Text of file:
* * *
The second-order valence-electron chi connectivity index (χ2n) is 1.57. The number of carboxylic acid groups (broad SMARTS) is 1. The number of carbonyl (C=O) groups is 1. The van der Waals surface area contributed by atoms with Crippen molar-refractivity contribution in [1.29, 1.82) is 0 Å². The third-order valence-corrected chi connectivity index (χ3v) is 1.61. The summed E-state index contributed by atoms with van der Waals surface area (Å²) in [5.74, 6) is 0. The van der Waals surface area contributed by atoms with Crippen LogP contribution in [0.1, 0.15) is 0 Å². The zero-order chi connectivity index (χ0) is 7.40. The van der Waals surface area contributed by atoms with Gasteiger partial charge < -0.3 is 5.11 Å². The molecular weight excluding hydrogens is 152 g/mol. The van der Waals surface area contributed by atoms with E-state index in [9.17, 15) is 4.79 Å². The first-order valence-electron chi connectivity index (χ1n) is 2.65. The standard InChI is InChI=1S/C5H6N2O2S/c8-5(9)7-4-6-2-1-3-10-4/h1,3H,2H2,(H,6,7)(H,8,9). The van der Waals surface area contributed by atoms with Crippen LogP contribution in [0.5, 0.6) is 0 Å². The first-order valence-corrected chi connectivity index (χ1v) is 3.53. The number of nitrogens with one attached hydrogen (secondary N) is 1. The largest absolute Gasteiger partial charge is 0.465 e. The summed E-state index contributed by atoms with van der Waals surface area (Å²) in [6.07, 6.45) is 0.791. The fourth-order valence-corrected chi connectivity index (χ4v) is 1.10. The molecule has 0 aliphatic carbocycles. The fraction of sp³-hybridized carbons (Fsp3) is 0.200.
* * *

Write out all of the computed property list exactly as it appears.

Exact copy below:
The second-order valence-electron chi connectivity index (χ2n) is 1.57. The number of carboxylic acid groups (broad SMARTS) is 1. The number of carbonyl (C=O) groups is 1. The van der Waals surface area contributed by atoms with Crippen molar-refractivity contribution in [1.29, 1.82) is 0 Å². The third-order valence-corrected chi connectivity index (χ3v) is 1.61. The summed E-state index contributed by atoms with van der Waals surface area (Å²) in [5.74, 6) is 0. The van der Waals surface area contributed by atoms with Crippen LogP contribution in [0.1, 0.15) is 0 Å². The zero-order chi connectivity index (χ0) is 7.40. The van der Waals surface area contributed by atoms with Gasteiger partial charge < -0.3 is 5.11 Å². The molecular weight excluding hydrogens is 152 g/mol. The van der Waals surface area contributed by atoms with E-state index in [9.17, 15) is 4.79 Å². The first-order valence-electron chi connectivity index (χ1n) is 2.65. The standard InChI is InChI=1S/C5H6N2O2S/c8-5(9)7-4-6-2-1-3-10-4/h1,3H,2H2,(H,6,7)(H,8,9). The van der Waals surface area contributed by atoms with Crippen LogP contribution in [0.5, 0.6) is 0 Å². The first-order valence-corrected chi connectivity index (χ1v) is 3.53. The number of nitrogens with one attached hydrogen (secondary N) is 1. The largest absolute Gasteiger partial charge is 0.465 e. The summed E-state index contributed by atoms with van der Waals surface area (Å²) in [6.07, 6.45) is 0.791. The fourth-order valence-corrected chi connectivity index (χ4v) is 1.10. The molecule has 0 aliphatic carbocycles. The fraction of sp³-hybridized carbons (Fsp3) is 0.200.